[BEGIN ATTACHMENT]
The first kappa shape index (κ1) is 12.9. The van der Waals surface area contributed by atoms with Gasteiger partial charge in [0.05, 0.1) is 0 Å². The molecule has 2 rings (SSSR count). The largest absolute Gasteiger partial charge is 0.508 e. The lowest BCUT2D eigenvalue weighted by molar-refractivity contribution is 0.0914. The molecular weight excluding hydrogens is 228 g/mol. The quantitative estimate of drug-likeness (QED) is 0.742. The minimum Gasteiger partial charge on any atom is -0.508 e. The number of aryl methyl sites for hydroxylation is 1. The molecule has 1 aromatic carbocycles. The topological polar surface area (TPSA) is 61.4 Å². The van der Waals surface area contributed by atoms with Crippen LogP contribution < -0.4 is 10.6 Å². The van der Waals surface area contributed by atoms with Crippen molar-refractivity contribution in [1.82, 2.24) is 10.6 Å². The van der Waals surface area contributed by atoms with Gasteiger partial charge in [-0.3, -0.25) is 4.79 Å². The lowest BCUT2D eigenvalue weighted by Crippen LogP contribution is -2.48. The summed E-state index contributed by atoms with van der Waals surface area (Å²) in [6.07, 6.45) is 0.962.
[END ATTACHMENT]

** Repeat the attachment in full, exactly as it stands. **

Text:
The first kappa shape index (κ1) is 12.9. The van der Waals surface area contributed by atoms with Gasteiger partial charge in [0.05, 0.1) is 0 Å². The molecule has 2 rings (SSSR count). The largest absolute Gasteiger partial charge is 0.508 e. The lowest BCUT2D eigenvalue weighted by molar-refractivity contribution is 0.0914. The molecular weight excluding hydrogens is 228 g/mol. The quantitative estimate of drug-likeness (QED) is 0.742. The minimum Gasteiger partial charge on any atom is -0.508 e. The number of aryl methyl sites for hydroxylation is 1. The molecule has 1 aromatic carbocycles. The topological polar surface area (TPSA) is 61.4 Å². The van der Waals surface area contributed by atoms with Crippen LogP contribution < -0.4 is 10.6 Å². The van der Waals surface area contributed by atoms with Crippen molar-refractivity contribution in [1.82, 2.24) is 10.6 Å². The van der Waals surface area contributed by atoms with Gasteiger partial charge in [-0.3, -0.25) is 4.79 Å². The lowest BCUT2D eigenvalue weighted by Crippen LogP contribution is -2.48. The summed E-state index contributed by atoms with van der Waals surface area (Å²) in [6.07, 6.45) is 0.962.